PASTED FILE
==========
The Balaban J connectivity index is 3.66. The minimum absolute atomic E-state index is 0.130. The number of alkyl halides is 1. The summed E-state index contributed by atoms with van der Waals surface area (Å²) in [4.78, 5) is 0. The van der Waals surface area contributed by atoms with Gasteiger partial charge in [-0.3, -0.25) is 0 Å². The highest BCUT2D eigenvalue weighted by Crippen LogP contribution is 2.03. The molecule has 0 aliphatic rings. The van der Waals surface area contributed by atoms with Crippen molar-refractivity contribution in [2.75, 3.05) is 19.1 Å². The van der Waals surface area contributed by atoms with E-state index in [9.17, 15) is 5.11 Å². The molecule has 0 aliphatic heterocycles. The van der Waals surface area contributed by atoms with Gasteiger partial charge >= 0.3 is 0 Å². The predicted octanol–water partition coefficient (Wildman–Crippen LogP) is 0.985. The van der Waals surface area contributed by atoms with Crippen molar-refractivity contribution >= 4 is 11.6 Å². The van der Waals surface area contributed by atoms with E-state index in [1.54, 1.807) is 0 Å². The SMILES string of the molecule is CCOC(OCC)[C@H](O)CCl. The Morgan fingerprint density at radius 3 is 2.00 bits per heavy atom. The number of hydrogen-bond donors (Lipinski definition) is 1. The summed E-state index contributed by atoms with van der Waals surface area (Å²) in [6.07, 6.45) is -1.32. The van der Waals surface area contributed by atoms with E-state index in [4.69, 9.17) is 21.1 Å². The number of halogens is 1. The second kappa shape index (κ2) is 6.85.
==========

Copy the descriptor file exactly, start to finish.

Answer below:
The Balaban J connectivity index is 3.66. The minimum absolute atomic E-state index is 0.130. The number of alkyl halides is 1. The summed E-state index contributed by atoms with van der Waals surface area (Å²) in [4.78, 5) is 0. The van der Waals surface area contributed by atoms with Gasteiger partial charge in [-0.3, -0.25) is 0 Å². The highest BCUT2D eigenvalue weighted by Crippen LogP contribution is 2.03. The molecule has 0 aliphatic rings. The van der Waals surface area contributed by atoms with Crippen molar-refractivity contribution in [2.75, 3.05) is 19.1 Å². The van der Waals surface area contributed by atoms with E-state index in [9.17, 15) is 5.11 Å². The molecule has 0 aliphatic heterocycles. The van der Waals surface area contributed by atoms with Gasteiger partial charge >= 0.3 is 0 Å². The predicted octanol–water partition coefficient (Wildman–Crippen LogP) is 0.985. The van der Waals surface area contributed by atoms with Crippen molar-refractivity contribution >= 4 is 11.6 Å². The van der Waals surface area contributed by atoms with E-state index in [1.54, 1.807) is 0 Å². The SMILES string of the molecule is CCOC(OCC)[C@H](O)CCl. The Morgan fingerprint density at radius 3 is 2.00 bits per heavy atom. The number of hydrogen-bond donors (Lipinski definition) is 1. The summed E-state index contributed by atoms with van der Waals surface area (Å²) in [6.07, 6.45) is -1.32. The van der Waals surface area contributed by atoms with E-state index in [4.69, 9.17) is 21.1 Å². The number of halogens is 1. The second kappa shape index (κ2) is 6.85.